New Clean Technologies for Green Building
Green building, which encompasses efforts to reduce waste, toxicity, and energy and resource consumption in buildings, now accounts for $12 billion of the $142 billion U.S. construction market. And it’s growing exponentially as the federal government and major cities like Chicago and Seattle join private owners in requiring new buildings to meet stringent sustainability benchmarks like the U.S. Green Building Council’s Leadership in Energy and Environmental Design (LEED) criteria. To meet this surge in demand, architects are employing not only proven clean technologies like wind and solar power, but new ones emerging from nanotechnology and biotechnology. The convergence of green building and clean technology is creating not only significant improvements in human and environmental health, but major economic opportunities as well.
Join Dr. George Elvin, Director of Green Technology Forum and author of “Nanotechnology for Green Building,” for a full day exploring new clean technologies for green building. The day’s events include an introduction to green building principles, insights into dozens of new clean technologies for green building, a tour of a Boston green building, a practitioner’s perspective from a leading Boston green architect, a question and answer session, and networking breaks. You’ll learn about new green building technologies including insulating nanocoatings and aerogels, self-cleaning and depolluting materials, organic light-emitting diodes (OLEDs) and quantum dot lighting, organic thin-film solar cell technologies, and more. You’ll get the inside story on how the building industry is leading the fight against global climate change, advancing sustainable development and energy conservation, and becoming a leading market for new clean technologies.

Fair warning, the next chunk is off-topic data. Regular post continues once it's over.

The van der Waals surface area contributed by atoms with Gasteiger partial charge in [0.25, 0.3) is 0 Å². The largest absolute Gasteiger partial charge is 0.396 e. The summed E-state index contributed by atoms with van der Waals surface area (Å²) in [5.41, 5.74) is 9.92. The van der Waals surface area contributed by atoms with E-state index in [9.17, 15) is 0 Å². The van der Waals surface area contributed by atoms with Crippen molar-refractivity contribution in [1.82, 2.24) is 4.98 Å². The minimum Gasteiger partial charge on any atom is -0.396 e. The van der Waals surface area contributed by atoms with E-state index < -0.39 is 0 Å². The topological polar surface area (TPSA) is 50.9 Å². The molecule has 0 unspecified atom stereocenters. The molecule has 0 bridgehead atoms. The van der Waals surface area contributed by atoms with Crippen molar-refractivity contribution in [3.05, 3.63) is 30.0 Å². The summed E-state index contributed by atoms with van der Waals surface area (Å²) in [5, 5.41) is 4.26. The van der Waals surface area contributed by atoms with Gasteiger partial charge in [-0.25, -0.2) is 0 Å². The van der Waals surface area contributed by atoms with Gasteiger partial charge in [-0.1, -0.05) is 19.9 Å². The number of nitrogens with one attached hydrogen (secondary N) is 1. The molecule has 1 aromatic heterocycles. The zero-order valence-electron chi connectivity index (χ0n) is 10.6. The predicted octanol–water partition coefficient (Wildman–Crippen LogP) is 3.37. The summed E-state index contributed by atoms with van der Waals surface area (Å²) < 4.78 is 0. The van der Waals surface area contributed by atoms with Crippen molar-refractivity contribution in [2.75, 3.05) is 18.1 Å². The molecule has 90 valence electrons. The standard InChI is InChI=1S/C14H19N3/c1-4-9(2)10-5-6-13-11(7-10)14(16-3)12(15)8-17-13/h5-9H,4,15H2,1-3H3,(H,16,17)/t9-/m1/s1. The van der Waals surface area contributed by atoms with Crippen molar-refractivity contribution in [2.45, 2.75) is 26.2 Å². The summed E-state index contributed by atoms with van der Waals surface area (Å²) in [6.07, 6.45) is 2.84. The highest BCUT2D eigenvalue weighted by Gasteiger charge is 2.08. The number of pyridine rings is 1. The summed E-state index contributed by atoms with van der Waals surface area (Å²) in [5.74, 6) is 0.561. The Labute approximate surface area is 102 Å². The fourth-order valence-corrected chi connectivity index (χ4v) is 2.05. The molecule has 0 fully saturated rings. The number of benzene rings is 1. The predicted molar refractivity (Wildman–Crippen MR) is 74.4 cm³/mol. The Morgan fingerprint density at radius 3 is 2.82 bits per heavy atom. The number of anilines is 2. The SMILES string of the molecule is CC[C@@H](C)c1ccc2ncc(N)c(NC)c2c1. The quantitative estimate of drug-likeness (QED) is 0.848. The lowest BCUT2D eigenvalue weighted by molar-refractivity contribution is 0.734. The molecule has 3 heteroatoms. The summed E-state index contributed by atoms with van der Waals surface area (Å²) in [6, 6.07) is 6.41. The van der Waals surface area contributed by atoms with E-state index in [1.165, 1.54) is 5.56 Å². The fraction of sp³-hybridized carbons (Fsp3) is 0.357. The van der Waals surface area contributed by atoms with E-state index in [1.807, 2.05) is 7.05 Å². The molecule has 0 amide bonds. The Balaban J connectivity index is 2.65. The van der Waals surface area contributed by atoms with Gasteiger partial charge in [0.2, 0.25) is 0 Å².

Chairing the symposium on Green Building & Construction.
Teaching the New Clean Technologies for Green Building course.